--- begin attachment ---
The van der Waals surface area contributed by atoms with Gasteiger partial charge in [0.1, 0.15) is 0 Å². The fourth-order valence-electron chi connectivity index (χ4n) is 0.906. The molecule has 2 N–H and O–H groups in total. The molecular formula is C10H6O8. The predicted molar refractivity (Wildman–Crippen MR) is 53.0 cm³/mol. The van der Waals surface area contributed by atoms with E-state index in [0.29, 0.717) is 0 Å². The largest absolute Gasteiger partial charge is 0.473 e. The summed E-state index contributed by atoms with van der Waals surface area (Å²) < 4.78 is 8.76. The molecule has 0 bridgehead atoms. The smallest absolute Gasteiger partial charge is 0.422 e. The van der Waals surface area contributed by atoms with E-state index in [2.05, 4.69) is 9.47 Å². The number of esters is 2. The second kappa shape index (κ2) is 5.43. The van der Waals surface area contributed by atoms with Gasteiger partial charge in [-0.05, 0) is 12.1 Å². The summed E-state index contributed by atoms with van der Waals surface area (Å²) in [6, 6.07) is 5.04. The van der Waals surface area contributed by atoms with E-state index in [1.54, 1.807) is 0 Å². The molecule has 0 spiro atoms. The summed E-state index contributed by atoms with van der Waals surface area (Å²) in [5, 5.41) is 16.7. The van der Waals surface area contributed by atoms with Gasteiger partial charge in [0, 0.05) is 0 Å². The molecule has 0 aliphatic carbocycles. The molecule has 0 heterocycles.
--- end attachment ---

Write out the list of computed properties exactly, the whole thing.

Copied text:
The van der Waals surface area contributed by atoms with Gasteiger partial charge in [0.1, 0.15) is 0 Å². The fourth-order valence-electron chi connectivity index (χ4n) is 0.906. The molecule has 2 N–H and O–H groups in total. The molecular formula is C10H6O8. The predicted molar refractivity (Wildman–Crippen MR) is 53.0 cm³/mol. The van der Waals surface area contributed by atoms with E-state index in [0.29, 0.717) is 0 Å². The largest absolute Gasteiger partial charge is 0.473 e. The summed E-state index contributed by atoms with van der Waals surface area (Å²) < 4.78 is 8.76. The molecule has 0 bridgehead atoms. The smallest absolute Gasteiger partial charge is 0.422 e. The van der Waals surface area contributed by atoms with E-state index in [2.05, 4.69) is 9.47 Å². The number of esters is 2. The second kappa shape index (κ2) is 5.43. The van der Waals surface area contributed by atoms with Gasteiger partial charge in [-0.05, 0) is 12.1 Å². The summed E-state index contributed by atoms with van der Waals surface area (Å²) in [6, 6.07) is 5.04. The van der Waals surface area contributed by atoms with E-state index in [1.54, 1.807) is 0 Å². The molecule has 0 spiro atoms. The summed E-state index contributed by atoms with van der Waals surface area (Å²) in [5, 5.41) is 16.7. The van der Waals surface area contributed by atoms with Gasteiger partial charge in [0, 0.05) is 0 Å². The molecule has 0 aliphatic carbocycles. The molecule has 0 heterocycles.